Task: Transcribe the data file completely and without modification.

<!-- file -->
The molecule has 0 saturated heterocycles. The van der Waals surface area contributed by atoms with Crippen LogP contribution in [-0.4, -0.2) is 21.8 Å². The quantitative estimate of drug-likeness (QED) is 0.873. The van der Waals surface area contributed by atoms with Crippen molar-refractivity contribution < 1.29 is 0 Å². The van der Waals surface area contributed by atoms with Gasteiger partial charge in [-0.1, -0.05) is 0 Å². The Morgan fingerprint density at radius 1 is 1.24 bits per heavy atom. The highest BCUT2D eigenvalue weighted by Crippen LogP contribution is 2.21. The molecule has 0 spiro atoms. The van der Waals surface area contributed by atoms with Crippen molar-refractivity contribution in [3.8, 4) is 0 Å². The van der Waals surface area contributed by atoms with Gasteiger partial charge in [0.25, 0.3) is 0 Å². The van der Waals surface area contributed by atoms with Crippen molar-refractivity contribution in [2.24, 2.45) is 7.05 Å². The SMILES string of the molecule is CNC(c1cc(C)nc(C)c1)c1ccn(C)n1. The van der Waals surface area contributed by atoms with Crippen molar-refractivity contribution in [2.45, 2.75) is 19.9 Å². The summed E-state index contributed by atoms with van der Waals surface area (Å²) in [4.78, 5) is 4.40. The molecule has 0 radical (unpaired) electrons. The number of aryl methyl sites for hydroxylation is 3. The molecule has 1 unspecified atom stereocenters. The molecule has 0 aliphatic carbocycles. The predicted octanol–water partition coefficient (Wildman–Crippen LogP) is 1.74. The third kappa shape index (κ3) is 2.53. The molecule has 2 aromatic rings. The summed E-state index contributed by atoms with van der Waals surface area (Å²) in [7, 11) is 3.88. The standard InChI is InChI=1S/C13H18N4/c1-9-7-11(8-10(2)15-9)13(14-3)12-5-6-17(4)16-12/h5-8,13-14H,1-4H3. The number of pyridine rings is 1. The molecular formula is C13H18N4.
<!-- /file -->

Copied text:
The molecule has 0 saturated heterocycles. The van der Waals surface area contributed by atoms with Crippen LogP contribution in [-0.4, -0.2) is 21.8 Å². The quantitative estimate of drug-likeness (QED) is 0.873. The van der Waals surface area contributed by atoms with Crippen molar-refractivity contribution < 1.29 is 0 Å². The van der Waals surface area contributed by atoms with Gasteiger partial charge in [-0.1, -0.05) is 0 Å². The Morgan fingerprint density at radius 1 is 1.24 bits per heavy atom. The highest BCUT2D eigenvalue weighted by Crippen LogP contribution is 2.21. The molecule has 0 spiro atoms. The van der Waals surface area contributed by atoms with Crippen molar-refractivity contribution in [3.8, 4) is 0 Å². The van der Waals surface area contributed by atoms with Gasteiger partial charge in [0.25, 0.3) is 0 Å². The van der Waals surface area contributed by atoms with Crippen molar-refractivity contribution in [2.24, 2.45) is 7.05 Å². The SMILES string of the molecule is CNC(c1cc(C)nc(C)c1)c1ccn(C)n1. The van der Waals surface area contributed by atoms with Crippen molar-refractivity contribution in [2.45, 2.75) is 19.9 Å². The summed E-state index contributed by atoms with van der Waals surface area (Å²) in [4.78, 5) is 4.40. The molecule has 0 radical (unpaired) electrons. The number of aryl methyl sites for hydroxylation is 3. The molecule has 1 unspecified atom stereocenters. The molecule has 0 aliphatic carbocycles. The predicted octanol–water partition coefficient (Wildman–Crippen LogP) is 1.74. The third kappa shape index (κ3) is 2.53. The molecule has 2 aromatic rings. The summed E-state index contributed by atoms with van der Waals surface area (Å²) in [7, 11) is 3.88. The standard InChI is InChI=1S/C13H18N4/c1-9-7-11(8-10(2)15-9)13(14-3)12-5-6-17(4)16-12/h5-8,13-14H,1-4H3. The number of pyridine rings is 1. The molecular formula is C13H18N4.